A quick explainer piece on supercritical steam, what we're doing with it, and why it's so important to the future of energy generation in Australia.
Back in June 2014 a team of engineers and scientists at our Energy Centre in Newcastle were responsible for a breakthrough that made news across the world: they used solar technology to create ‘supercritical’ steam at the hottest temperatures ever, outside of fossil fuel sources. They demonstrated that the power plants of the future could run using the free, zero emission energy of the sun to achieve the same result as traditional coal-fired plants.
It was an amazing achievement that has the potential to revolutionise our energy future, and we’re still proud as punch of it. But, hang on a second…
Just what is supercritical steam?
Well, good question. And ten points for asking. But before we answer it, first let’s take a a refresher course on how electricity is made.
Many of us will remember generating electromagnetic induction in the class room by moving a magnet through a wire coil. Well, large power stations create electricity using this same principle. A spinning turbine rotates a giant magnet around a piece of wire to create a magnetic field, which electrifies the wire. The wire’s current is then sent out through high voltage transformers to power lines that eventually end up in your street, powering your home.
Most power stations use subcritical steam to spin their turbines, but the latest and most efficient power stations are using supercritical steam.
Ahhh, but what makes it supercritical?
We know that regular steam is powerful enough to run train engines, and we’ve seen its pressure lift the lid on a boiling saucepan. But steam is considered to be supercritical once its pressure and temperature pushes it past the critical point into a phase where water and vapour coexist (if your saucepan was able to create supercritical steam it would never boil but just keeping getting hotter and less dense). Because supercritical steam is hotter and under more pressure than regular power station steam, it is able to release more energy to the power station, which converts more heat into usable electricity.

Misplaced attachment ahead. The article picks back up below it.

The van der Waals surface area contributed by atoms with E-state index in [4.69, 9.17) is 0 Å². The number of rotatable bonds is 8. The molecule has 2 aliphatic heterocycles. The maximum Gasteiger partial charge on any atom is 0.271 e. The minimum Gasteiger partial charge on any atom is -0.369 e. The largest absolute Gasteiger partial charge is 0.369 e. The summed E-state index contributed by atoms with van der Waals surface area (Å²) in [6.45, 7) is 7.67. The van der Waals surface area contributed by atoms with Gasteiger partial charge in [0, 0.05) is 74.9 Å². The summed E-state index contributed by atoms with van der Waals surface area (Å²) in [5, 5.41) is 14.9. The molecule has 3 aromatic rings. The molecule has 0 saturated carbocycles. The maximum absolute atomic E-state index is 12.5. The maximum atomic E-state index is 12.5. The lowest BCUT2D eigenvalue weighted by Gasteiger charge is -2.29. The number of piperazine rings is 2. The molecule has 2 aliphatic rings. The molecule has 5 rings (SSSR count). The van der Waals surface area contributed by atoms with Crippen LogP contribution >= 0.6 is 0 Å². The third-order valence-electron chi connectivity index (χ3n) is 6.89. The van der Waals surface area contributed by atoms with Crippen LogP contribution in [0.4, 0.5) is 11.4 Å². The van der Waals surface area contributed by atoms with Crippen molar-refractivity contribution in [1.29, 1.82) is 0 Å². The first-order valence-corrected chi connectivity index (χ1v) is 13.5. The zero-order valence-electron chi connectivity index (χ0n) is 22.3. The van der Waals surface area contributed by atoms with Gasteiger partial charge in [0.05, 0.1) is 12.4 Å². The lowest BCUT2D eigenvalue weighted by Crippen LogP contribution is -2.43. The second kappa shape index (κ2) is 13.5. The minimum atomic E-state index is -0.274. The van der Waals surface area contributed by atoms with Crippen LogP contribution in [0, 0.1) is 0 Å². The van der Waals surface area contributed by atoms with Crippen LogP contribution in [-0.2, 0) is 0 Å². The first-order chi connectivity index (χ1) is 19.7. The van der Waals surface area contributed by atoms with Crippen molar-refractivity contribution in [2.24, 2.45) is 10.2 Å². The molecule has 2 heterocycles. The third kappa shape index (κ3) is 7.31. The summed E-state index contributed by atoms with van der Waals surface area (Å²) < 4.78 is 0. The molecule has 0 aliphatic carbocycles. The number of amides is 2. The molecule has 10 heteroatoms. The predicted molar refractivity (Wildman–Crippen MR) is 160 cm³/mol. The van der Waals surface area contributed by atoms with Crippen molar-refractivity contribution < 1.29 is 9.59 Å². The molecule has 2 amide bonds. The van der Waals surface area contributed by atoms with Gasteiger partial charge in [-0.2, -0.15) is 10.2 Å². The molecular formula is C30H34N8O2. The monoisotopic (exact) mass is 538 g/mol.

High temperatures, like those generated from burning fossil fuels such as coal, are required to get steam to this point, however, burning fossil fuels is neither good for our environment nor sustainable. So we need to think about other, more sustainable and cost effective ways of heating water to the point of powerful supercritical steam.
Fortunately, steam turbines don’t mind how the steam is generated: cue solar power.
By concentrating solar rays with mirrors (or heliostats) to a central receiver point, our team were able to produce the same quality steam as that used in supercritical power stations. This is a world first, due to the extreme conditions required to achieve this breakthrough. The supercritical steam can directly displace fossil fuelled steam within an existing power station, or one day have turbines of its own.
The $5.68 million research program that delivered this breakthrough has been looking at better ways of storing solar power, with the support of the Australian Renewable Energy Agency (ARENA) and in collaboration with the largest supplier of solar thermal electricity in the world, Abengoa Solar.
The Newcastle Centre where this work is happening is home to Australia’s low emission and renewable energy research. The Centre includes two solar thermal test plants featuring more than 600 mirrors (heliostats) directed at two towers that house solar receivers.
The work in Newcastle has been so successful that we’ve now installed similar solar thermal fields in Greece and Japan.
Work continues on solarising high pressure and high temperature power cycles. We’re working with Australian industry, helping them replace fossil fuelled boilers for steam production with solar boilers. Thanks to this breakthrough, free zero-emission energy is a step closer to becoming a reality.
Want to learn more?
During November, thousands of Australians experienced the power of renewable energy when they hopped on our Infinity Swing – a giant eight-person swing that generates real renewable energy to power a stunning light and sound show. Find out about the Infinity Swing and our other top energy innovations at: www.csiro.au/infinity
26th March 2018 at 1:41 pm
Why does it need to be steam? Why not nitrogen gas?
19th October 2016 at 2:32 pm
At what temperature is your supercritical (superheated?) steam. And can it be maintained in all weathers and what duration during the day. It might be a bit disappointing during those short cold winter days when the heating is on and most of the lights
28th November 2015 at 5:45 am
This is ground breaking news. How about working with Mt Piper Power Station and doing a pilot project?
26th November 2015 at 7:09 pm
Great work, and all the best. I think it amazing this work and facility was able to be done and built under the noses of Troglodyte Tony and Alan “Screeching Parrot” Jones. Is there such a thing as a supercritical molten salt vapour phase for use in solar storage concentrators?